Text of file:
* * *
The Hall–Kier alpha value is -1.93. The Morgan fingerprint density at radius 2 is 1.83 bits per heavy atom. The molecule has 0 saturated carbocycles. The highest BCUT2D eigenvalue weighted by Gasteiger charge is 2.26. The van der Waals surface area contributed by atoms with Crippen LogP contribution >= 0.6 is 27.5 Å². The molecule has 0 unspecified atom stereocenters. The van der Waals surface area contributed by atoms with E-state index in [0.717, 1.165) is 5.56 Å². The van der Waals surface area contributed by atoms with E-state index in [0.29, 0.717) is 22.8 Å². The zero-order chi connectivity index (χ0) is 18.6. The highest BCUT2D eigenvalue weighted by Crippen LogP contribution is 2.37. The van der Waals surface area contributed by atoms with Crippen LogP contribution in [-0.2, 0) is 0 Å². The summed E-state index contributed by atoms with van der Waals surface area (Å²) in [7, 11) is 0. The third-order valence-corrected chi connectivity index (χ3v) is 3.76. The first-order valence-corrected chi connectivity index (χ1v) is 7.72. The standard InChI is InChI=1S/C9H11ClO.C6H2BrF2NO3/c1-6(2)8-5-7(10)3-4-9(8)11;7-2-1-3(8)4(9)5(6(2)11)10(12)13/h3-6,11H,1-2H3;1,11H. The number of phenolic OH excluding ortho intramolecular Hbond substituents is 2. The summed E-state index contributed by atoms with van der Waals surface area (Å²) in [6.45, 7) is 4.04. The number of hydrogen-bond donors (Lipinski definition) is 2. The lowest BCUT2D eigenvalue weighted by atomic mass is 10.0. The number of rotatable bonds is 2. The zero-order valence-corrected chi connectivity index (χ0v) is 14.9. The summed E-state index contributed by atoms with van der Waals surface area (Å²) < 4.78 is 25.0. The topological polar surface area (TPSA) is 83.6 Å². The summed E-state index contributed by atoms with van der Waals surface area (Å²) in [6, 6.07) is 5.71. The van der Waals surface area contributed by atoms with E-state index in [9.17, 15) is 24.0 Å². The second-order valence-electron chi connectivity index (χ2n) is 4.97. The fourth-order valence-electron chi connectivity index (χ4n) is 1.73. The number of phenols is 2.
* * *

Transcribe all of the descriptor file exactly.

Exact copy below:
The Hall–Kier alpha value is -1.93. The Morgan fingerprint density at radius 2 is 1.83 bits per heavy atom. The molecule has 0 saturated carbocycles. The highest BCUT2D eigenvalue weighted by Gasteiger charge is 2.26. The van der Waals surface area contributed by atoms with Crippen LogP contribution >= 0.6 is 27.5 Å². The molecule has 0 unspecified atom stereocenters. The van der Waals surface area contributed by atoms with E-state index in [0.717, 1.165) is 5.56 Å². The van der Waals surface area contributed by atoms with E-state index in [0.29, 0.717) is 22.8 Å². The zero-order chi connectivity index (χ0) is 18.6. The highest BCUT2D eigenvalue weighted by Crippen LogP contribution is 2.37. The van der Waals surface area contributed by atoms with Crippen LogP contribution in [-0.2, 0) is 0 Å². The summed E-state index contributed by atoms with van der Waals surface area (Å²) in [7, 11) is 0. The third-order valence-corrected chi connectivity index (χ3v) is 3.76. The first-order valence-corrected chi connectivity index (χ1v) is 7.72. The standard InChI is InChI=1S/C9H11ClO.C6H2BrF2NO3/c1-6(2)8-5-7(10)3-4-9(8)11;7-2-1-3(8)4(9)5(6(2)11)10(12)13/h3-6,11H,1-2H3;1,11H. The number of phenolic OH excluding ortho intramolecular Hbond substituents is 2. The summed E-state index contributed by atoms with van der Waals surface area (Å²) in [6.45, 7) is 4.04. The number of hydrogen-bond donors (Lipinski definition) is 2. The lowest BCUT2D eigenvalue weighted by atomic mass is 10.0. The number of rotatable bonds is 2. The zero-order valence-corrected chi connectivity index (χ0v) is 14.9. The summed E-state index contributed by atoms with van der Waals surface area (Å²) < 4.78 is 25.0. The topological polar surface area (TPSA) is 83.6 Å². The summed E-state index contributed by atoms with van der Waals surface area (Å²) in [6, 6.07) is 5.71. The van der Waals surface area contributed by atoms with E-state index in [9.17, 15) is 24.0 Å². The second-order valence-electron chi connectivity index (χ2n) is 4.97. The fourth-order valence-electron chi connectivity index (χ4n) is 1.73. The number of phenols is 2.